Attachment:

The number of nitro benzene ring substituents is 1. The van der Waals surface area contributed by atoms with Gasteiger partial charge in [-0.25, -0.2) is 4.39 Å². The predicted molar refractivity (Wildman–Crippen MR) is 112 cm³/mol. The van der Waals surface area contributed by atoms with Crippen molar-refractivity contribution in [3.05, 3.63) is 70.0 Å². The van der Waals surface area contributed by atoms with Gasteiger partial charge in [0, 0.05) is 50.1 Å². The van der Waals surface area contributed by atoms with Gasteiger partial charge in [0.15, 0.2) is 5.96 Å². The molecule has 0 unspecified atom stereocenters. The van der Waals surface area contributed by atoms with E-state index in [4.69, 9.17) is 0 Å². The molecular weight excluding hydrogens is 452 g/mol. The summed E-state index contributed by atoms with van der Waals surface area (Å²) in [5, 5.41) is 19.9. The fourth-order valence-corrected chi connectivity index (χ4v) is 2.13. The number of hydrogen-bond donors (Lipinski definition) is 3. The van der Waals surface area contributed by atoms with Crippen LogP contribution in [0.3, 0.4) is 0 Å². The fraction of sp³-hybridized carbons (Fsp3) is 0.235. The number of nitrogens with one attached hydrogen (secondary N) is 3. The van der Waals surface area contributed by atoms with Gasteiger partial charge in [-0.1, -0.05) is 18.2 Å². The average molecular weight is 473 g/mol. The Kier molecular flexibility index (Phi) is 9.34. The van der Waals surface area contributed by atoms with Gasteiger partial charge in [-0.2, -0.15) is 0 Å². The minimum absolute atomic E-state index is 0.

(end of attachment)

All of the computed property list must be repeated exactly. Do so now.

The number of nitro benzene ring substituents is 1. The van der Waals surface area contributed by atoms with Gasteiger partial charge in [-0.25, -0.2) is 4.39 Å². The predicted molar refractivity (Wildman–Crippen MR) is 112 cm³/mol. The van der Waals surface area contributed by atoms with Crippen molar-refractivity contribution in [3.05, 3.63) is 70.0 Å². The van der Waals surface area contributed by atoms with Gasteiger partial charge in [0, 0.05) is 50.1 Å². The van der Waals surface area contributed by atoms with Gasteiger partial charge in [0.15, 0.2) is 5.96 Å². The molecule has 0 unspecified atom stereocenters. The van der Waals surface area contributed by atoms with E-state index in [4.69, 9.17) is 0 Å². The molecular weight excluding hydrogens is 452 g/mol. The summed E-state index contributed by atoms with van der Waals surface area (Å²) in [5, 5.41) is 19.9. The fourth-order valence-corrected chi connectivity index (χ4v) is 2.13. The number of hydrogen-bond donors (Lipinski definition) is 3. The van der Waals surface area contributed by atoms with Crippen LogP contribution in [0.3, 0.4) is 0 Å². The fraction of sp³-hybridized carbons (Fsp3) is 0.235. The number of nitrogens with one attached hydrogen (secondary N) is 3. The van der Waals surface area contributed by atoms with Gasteiger partial charge in [-0.1, -0.05) is 18.2 Å². The average molecular weight is 473 g/mol. The Kier molecular flexibility index (Phi) is 9.34. The van der Waals surface area contributed by atoms with Gasteiger partial charge in [-0.2, -0.15) is 0 Å². The minimum absolute atomic E-state index is 0.